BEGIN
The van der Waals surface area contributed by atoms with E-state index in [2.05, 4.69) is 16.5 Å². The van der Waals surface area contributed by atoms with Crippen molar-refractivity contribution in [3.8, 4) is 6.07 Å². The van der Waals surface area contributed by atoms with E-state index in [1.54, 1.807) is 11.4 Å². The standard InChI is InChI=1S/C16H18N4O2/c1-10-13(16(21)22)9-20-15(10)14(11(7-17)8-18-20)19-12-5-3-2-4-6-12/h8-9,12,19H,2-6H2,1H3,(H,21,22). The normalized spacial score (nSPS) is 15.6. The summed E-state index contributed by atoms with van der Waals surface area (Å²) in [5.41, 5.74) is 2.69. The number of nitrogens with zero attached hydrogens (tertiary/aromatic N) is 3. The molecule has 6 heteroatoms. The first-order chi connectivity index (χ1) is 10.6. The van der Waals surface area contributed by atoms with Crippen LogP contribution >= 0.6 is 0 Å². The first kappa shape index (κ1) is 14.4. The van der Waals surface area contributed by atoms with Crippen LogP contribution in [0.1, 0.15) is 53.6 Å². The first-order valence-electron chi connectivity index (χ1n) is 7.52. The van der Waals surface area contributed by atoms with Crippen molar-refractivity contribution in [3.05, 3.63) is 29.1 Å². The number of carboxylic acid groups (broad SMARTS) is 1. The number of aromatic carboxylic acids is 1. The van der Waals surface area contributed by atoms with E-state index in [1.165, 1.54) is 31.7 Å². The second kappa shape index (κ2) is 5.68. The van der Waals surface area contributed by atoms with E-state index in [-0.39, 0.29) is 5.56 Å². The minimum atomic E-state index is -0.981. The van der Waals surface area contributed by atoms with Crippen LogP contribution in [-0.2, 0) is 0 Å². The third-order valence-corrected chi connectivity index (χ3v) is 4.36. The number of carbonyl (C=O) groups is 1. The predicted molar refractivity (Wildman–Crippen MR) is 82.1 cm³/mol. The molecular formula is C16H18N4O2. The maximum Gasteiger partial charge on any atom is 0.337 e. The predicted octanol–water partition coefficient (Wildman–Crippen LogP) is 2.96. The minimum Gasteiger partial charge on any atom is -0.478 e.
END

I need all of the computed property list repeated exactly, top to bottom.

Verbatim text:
The van der Waals surface area contributed by atoms with E-state index in [2.05, 4.69) is 16.5 Å². The van der Waals surface area contributed by atoms with Crippen molar-refractivity contribution in [3.8, 4) is 6.07 Å². The van der Waals surface area contributed by atoms with E-state index in [1.54, 1.807) is 11.4 Å². The standard InChI is InChI=1S/C16H18N4O2/c1-10-13(16(21)22)9-20-15(10)14(11(7-17)8-18-20)19-12-5-3-2-4-6-12/h8-9,12,19H,2-6H2,1H3,(H,21,22). The normalized spacial score (nSPS) is 15.6. The summed E-state index contributed by atoms with van der Waals surface area (Å²) in [5.41, 5.74) is 2.69. The number of nitrogens with zero attached hydrogens (tertiary/aromatic N) is 3. The molecule has 6 heteroatoms. The first-order chi connectivity index (χ1) is 10.6. The van der Waals surface area contributed by atoms with Crippen LogP contribution >= 0.6 is 0 Å². The first kappa shape index (κ1) is 14.4. The van der Waals surface area contributed by atoms with Crippen LogP contribution in [0.1, 0.15) is 53.6 Å². The first-order valence-electron chi connectivity index (χ1n) is 7.52. The van der Waals surface area contributed by atoms with Crippen molar-refractivity contribution in [3.05, 3.63) is 29.1 Å². The number of carboxylic acid groups (broad SMARTS) is 1. The number of aromatic carboxylic acids is 1. The van der Waals surface area contributed by atoms with E-state index in [1.165, 1.54) is 31.7 Å². The second kappa shape index (κ2) is 5.68. The van der Waals surface area contributed by atoms with E-state index in [-0.39, 0.29) is 5.56 Å². The minimum atomic E-state index is -0.981. The van der Waals surface area contributed by atoms with Crippen LogP contribution in [-0.2, 0) is 0 Å². The third-order valence-corrected chi connectivity index (χ3v) is 4.36. The number of carbonyl (C=O) groups is 1. The predicted molar refractivity (Wildman–Crippen MR) is 82.1 cm³/mol. The molecular formula is C16H18N4O2. The maximum Gasteiger partial charge on any atom is 0.337 e. The predicted octanol–water partition coefficient (Wildman–Crippen LogP) is 2.96. The minimum Gasteiger partial charge on any atom is -0.478 e.